(via) The Lindy effect is a concept that the future life expectancy of some items or concepts such as technology or an idea is proportional to their current age, so that every additional period of survival implies a longer remaining life expectancy. My idea of Lindy comes from reading Nassim Taleb, who expands upon the writings of Beniot Mandlebrot who described an effect of a deli
Lindy is a deli in New York, now a tourist trap, that proudly claims to be famous for its cheesecake, but in fact has been known for the fifty or so years of interpretation by physicists and mathematicians of the heuristic that developed there. Actors who hung out there gossiping about other actors discovered that Broadway shows that lasted, say one hundred days, had a future life expectancy of a hundred more. For those that lasted two hundred days, two hundred more. The heuristic became known as the Lindy Effect.
Perhaps, it can be best thought of via example eg that butter is more Lindy than margarine and that olive oil is a very lindy cooking oil of our times.
Lindy is not really meant to be applied to perishable items. Nonperishable are Lindy. Ideas, technologies and institutions.
So… I think autistic thinking has been Lindy over the ages. Why might this be the case?
Autistic thinking tends not to follow the dominant social consensus thinking of the time, I also argue, autistic thinking can importantly lead to radical breakthrough where you have leaps of understanding that perhaps typical thinking would not demonstrate.
Rates of ASD diagnosis in the US are around 1 in 65, with New Jersey as high as 1 in 45 and between 1 in 50 to 1 in 100 a likely typical range in Level 4 countries.
If you look back 70,000 years there’s evidence that early man, Neanderthal man looked after his disabled siblings into old age..
Anecdote suggests that autism and autistic thought has been present in human society for hundreds of years, while both environment and genetic factors both plays roles I find it noteworthy that nature and its Darwinian forces seemingly have conserved autism and that autistic thinking might be Lindy.
If there is some aspect of autism that is Lindy why might it be so? I might be entirely wrong but let’s go a storytelling...
Why might that be…?
Autistic thought tends not to follow the crowd of “herd” thinking or social pressure or social learning.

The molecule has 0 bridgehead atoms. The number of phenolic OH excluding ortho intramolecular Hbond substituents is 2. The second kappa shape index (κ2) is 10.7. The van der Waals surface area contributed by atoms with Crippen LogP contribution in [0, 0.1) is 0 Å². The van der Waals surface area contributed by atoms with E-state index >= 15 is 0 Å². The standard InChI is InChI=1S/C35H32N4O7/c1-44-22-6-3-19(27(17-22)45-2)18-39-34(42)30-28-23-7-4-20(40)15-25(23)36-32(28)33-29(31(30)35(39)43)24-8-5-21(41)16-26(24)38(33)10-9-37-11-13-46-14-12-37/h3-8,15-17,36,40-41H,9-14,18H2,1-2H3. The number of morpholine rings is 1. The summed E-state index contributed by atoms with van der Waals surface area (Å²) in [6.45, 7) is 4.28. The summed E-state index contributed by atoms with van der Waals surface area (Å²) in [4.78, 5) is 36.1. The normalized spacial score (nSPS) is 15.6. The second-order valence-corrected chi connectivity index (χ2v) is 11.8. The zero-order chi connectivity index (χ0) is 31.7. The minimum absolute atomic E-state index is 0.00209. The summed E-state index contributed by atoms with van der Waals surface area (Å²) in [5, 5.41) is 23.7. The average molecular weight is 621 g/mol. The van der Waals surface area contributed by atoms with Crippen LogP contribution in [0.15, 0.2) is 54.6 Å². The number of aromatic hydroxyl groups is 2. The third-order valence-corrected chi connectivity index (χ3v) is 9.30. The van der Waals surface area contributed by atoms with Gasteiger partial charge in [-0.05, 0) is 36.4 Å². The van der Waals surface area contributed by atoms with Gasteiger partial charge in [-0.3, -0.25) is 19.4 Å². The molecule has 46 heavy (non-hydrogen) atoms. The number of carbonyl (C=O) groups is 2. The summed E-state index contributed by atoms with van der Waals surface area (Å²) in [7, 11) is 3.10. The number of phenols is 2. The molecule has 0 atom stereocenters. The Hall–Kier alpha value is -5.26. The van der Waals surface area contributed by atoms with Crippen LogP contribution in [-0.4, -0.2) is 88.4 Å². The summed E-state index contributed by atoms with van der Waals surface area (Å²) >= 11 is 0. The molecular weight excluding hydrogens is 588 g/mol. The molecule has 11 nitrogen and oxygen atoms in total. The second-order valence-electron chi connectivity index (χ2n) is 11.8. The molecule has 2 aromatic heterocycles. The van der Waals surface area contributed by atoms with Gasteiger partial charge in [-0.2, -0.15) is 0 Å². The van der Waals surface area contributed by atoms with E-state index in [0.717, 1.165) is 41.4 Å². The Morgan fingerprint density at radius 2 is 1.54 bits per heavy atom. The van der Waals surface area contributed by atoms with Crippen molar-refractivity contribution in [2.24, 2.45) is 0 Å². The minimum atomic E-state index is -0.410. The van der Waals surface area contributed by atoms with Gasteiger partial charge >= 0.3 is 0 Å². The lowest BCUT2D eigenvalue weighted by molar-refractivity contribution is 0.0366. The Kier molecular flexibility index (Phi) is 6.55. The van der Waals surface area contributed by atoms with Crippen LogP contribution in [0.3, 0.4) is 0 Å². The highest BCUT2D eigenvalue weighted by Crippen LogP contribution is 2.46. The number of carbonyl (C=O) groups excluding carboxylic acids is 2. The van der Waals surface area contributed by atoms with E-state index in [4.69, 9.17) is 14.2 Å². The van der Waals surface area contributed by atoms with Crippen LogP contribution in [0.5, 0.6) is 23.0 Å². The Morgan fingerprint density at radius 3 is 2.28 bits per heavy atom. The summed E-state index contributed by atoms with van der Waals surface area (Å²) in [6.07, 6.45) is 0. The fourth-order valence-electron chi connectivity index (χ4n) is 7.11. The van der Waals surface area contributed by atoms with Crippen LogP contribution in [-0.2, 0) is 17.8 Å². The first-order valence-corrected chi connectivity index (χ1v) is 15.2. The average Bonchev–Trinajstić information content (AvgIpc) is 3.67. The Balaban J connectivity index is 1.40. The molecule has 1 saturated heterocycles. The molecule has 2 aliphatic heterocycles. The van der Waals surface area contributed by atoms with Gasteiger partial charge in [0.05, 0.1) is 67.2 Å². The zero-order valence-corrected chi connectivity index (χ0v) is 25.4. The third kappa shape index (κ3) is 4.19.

These traits can be incredibly useful.
Think about any paradigm shift in thought which requires ideas outside of normal. A non-autist has social pressures and social learning that an autism might not.
An ice age has set in. On the one hand, you need tools and weapons to hunt. You need social communication to co-ordinate large groups of people. You need leaders of those groups.
But, you need inventors to create tools which are different to the status quo. If everyone hunts the mammoth in only one way and that way stops working, you need someone who can think differently and sees a solution not because “we’ve always done it this way” but because there’s a way that makes sense to autistic thought that non-autistic thought can’t reach easily.
The rest of the human society, maybe the leader of those small ape-like human groups, can see the value in these different autistic thinkers who have ways of seeing and answers to problems the “herd” can not solve.
Maybe I go too far to suggest that this different thinking is treasured.
But if the autistic way has been treasured for tens of thousands of years, perhaps that’s one explanation for why is survives in humans today.
And with estimated rates of 1 in 100 (and rising) with close to 1 in 45 in New Jersey being diagnosed on the spectrum, is this an argument for autistic thought being Lindy - and for why we should still treasure our autists and their way of being.